R.A. Dickey, one of the oldest – and certainly wisest – players in MLB, could be on the verge of adding another special chapter to his already uncommon story.
This will be Dickey’s 19th season in professional baseball, a journey with so many twists and turns its been compared over and over to the pitch that gave him a new lease on life on the mound, the knuckleball.
His rise to the top is well documented. He cracked 20-plus starts for the first time in 2010, a decade and a half after he was picked in the first round, and finally had his shining moment in 2012 at 37, winning the NL Cy Young with the New York Mets. After that season the rebuilding Mets cashed in, sending Dickey to Toronto for a package that included two premium prospects.
Dickey’s two years with the Blue Jays have been respectable, but he hasn’t come close to replicating his Cy Young dominance.
Can 2015 be that year? A more relaxed approach this offseason has the 40-year-old right-hander in the right frame of mind and in strong physical shape heading into the regular season. In fact, he feels like he’s primed for his best season in Toronto.
“I have changed up [my routine] a little bit in the sense that I’m taking it a bit slower and trying to peak at the right time,” Dickey told Big League Stew in an interview on behalf of Head and Shoulders’ Season of the #Whiff campaign. “I feel like my innings have been built up, my pitch counts have been built up and I’m feeling confident that I’ll be ready when we break camp.”
There’s a reason behind the adjustment. Dickey struggled early in each of the past two seasons before finding his groove as the calendar turned to summer.
He can’t afford to get off to another slow start, because once again, just like when he was the star acquisition in 2013, optimism swirls around his Jays. There’s the belief that putting catcher Russell Martin and third baseman Josh Donaldson in a lineup that already includes Jose Bautista, Edwin Encarnacion and Jose Reyes is enough to push the team into contention in the American League.
Count Dickey among those believing that general manager Alex Anthopoulos’ hot stove moves will lift Toronto toward the playoffs.
“Not only are Russell Martin and Josh Donaldson fantastic players but they really bring a nice energy to the clubhouse,” said Dickey. “It’s been a great spring training in the sense that everybody’s really getting along and we’re feeling good about where we are as a club.”
The infusion of talent should help Dickey on the field too. A below average defense held the Blue Jays back in 2014 and the front office made improving in that area a priority as it remodeled the roster over the last few months. Toronto’s five new starters, Martin, Donaldson, left fielder Michael Saunders, first baseman Justin Smoak, and rookie center fielder Dalton Pompey, are all reputed to be strong defensive players at their positions.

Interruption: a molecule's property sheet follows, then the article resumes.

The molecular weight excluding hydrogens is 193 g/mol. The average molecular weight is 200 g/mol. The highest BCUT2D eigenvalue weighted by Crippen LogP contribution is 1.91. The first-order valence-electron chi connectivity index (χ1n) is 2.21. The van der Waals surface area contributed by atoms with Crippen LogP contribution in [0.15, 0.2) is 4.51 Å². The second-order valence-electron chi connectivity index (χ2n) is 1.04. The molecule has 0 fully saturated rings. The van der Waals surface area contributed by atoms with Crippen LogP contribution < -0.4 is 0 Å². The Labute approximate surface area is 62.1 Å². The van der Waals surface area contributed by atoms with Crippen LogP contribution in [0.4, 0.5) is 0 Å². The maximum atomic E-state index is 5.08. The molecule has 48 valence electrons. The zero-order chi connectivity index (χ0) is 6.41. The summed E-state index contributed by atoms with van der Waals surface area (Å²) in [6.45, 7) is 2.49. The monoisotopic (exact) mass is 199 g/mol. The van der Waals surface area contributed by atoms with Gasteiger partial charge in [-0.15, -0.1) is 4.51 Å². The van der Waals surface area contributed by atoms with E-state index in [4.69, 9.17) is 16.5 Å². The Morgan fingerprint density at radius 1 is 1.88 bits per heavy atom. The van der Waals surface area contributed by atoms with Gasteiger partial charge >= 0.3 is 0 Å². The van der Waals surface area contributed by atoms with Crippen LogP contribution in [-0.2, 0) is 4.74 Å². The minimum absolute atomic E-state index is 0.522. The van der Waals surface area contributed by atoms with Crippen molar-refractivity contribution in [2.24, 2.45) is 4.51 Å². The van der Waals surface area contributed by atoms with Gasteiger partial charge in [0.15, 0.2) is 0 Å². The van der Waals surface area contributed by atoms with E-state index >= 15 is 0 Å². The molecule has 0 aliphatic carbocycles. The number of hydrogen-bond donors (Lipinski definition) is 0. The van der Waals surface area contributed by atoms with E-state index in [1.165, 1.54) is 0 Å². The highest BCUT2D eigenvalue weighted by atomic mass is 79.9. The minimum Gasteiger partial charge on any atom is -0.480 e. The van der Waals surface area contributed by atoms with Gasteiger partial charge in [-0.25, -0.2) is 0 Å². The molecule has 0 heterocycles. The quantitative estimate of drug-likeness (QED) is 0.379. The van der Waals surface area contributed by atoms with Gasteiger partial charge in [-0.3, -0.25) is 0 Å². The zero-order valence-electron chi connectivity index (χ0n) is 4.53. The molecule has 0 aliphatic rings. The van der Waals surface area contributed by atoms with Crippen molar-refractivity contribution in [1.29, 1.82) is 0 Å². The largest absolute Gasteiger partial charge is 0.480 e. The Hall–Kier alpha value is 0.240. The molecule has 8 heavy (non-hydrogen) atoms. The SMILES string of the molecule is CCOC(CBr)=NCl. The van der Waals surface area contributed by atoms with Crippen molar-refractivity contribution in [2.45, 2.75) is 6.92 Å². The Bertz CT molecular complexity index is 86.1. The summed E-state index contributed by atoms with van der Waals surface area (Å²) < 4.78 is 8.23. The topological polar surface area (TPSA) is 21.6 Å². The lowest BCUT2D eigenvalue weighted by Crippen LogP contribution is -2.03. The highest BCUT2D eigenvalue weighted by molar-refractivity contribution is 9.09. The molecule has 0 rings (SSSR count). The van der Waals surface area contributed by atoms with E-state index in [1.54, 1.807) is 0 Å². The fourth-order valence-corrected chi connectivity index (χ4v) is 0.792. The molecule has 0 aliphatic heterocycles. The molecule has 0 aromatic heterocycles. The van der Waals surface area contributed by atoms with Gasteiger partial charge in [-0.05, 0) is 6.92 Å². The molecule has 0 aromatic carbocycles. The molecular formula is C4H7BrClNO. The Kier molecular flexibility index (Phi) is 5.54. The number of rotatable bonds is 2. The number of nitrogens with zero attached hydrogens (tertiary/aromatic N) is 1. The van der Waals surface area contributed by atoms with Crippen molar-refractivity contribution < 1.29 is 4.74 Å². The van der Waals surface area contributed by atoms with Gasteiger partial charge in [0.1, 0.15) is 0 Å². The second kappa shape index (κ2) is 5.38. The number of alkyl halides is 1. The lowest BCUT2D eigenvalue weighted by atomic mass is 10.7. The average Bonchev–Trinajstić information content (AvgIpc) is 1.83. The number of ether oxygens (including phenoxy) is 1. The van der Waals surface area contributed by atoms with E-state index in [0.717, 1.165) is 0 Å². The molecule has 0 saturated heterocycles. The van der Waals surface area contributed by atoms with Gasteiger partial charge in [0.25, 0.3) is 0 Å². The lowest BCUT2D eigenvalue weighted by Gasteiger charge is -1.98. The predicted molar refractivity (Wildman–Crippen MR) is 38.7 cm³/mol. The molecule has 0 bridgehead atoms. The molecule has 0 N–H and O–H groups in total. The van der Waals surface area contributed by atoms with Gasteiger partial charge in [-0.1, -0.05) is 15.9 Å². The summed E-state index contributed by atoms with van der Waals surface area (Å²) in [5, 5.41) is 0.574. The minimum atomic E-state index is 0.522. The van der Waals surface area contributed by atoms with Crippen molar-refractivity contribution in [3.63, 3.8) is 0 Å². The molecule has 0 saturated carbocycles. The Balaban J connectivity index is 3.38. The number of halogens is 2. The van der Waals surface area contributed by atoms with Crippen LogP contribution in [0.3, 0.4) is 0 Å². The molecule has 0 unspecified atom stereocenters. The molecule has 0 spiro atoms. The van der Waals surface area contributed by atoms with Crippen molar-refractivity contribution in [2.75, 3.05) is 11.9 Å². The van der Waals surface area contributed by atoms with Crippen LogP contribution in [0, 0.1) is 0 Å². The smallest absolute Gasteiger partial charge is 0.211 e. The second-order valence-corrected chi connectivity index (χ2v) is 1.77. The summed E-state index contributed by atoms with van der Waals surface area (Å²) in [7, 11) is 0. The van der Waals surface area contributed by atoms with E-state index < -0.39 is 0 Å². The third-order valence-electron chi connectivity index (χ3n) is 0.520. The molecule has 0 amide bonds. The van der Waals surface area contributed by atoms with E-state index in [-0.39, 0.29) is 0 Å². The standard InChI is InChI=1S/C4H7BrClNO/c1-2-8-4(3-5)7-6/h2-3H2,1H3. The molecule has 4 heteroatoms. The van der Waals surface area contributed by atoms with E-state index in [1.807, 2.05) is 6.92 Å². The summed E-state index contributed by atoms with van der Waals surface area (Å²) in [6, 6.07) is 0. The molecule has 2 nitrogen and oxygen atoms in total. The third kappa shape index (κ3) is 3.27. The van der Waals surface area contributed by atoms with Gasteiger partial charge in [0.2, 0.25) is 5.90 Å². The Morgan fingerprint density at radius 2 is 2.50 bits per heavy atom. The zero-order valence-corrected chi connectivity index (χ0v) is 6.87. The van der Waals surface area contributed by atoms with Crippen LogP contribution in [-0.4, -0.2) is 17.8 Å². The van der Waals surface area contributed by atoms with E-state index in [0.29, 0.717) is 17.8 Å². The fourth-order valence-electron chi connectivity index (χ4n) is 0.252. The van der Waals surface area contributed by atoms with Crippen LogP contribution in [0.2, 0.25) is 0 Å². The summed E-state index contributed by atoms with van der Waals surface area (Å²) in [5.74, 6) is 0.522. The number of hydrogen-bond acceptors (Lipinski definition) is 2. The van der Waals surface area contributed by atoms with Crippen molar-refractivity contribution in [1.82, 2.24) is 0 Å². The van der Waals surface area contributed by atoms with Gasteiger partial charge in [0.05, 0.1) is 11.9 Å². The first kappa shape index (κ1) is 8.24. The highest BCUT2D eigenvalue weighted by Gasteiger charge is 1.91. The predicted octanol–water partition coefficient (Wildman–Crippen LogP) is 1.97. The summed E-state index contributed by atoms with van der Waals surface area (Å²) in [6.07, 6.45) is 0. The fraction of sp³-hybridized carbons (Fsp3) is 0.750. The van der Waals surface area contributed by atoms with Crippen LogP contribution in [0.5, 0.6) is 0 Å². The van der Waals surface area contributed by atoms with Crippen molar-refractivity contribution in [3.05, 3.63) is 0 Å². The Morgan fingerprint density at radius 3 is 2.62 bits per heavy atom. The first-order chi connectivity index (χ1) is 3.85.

Having gifted glovemen in the game is especially important for Dickey because his knuckleball forces fielders to stay alert.
“They see that the contact off the bat is a little bit different when I’m pitching, and I like to work quickly so guys really get accustomed to a rhythm when I’m out there,” says Dickey. “When you play on AstroTurf you want a great defense behind you and we’re starting to really shore up some positions giving us the opportunity to be one of the best defensive teams in baseball.”
Ultimately though, Dickey knows he personally needs to be better to ensure Toronto’s postseason aspirations stay on track. More importantly, he knows what he needs to do to achieve it.
The biggest difference between his time with the Mets and the Blue Jays has been the huge spike in walks allowed since the trade. He’s given up almost as many free passes (145) in 440 1/3 innings with Toronto as he did in 616 2/3 innings in New York (150).
Reducing the amount of walks he hands out is at the forefront of Dickey’s goals for the season. So far, so good: in 12 spring training innings he’s walked just one and struck out seven.
Soon, he’ll have the opportunity to show that he can command his effectively wild pitch when the games matter. If all goes to plan, there’s the distinct possibility Dickey will hit the October stage for the first time.
“I think if I can get ahead in counts, shave my walks down, throw strikes, and pitch deep into games that I’m going to have a pretty good season,” says Dickey. “I would say a successful season for me would be 200 innings, 15 or more wins, keep my walks around 50 or 60, [while] going to the playoffs and hopefully to the World Series.”
It appears the pieces are in place for Dickey, at age 40, to deliver one more charmed run. The way his career has unfolded, it shouldn’t come as any surprise when he pulls it off.
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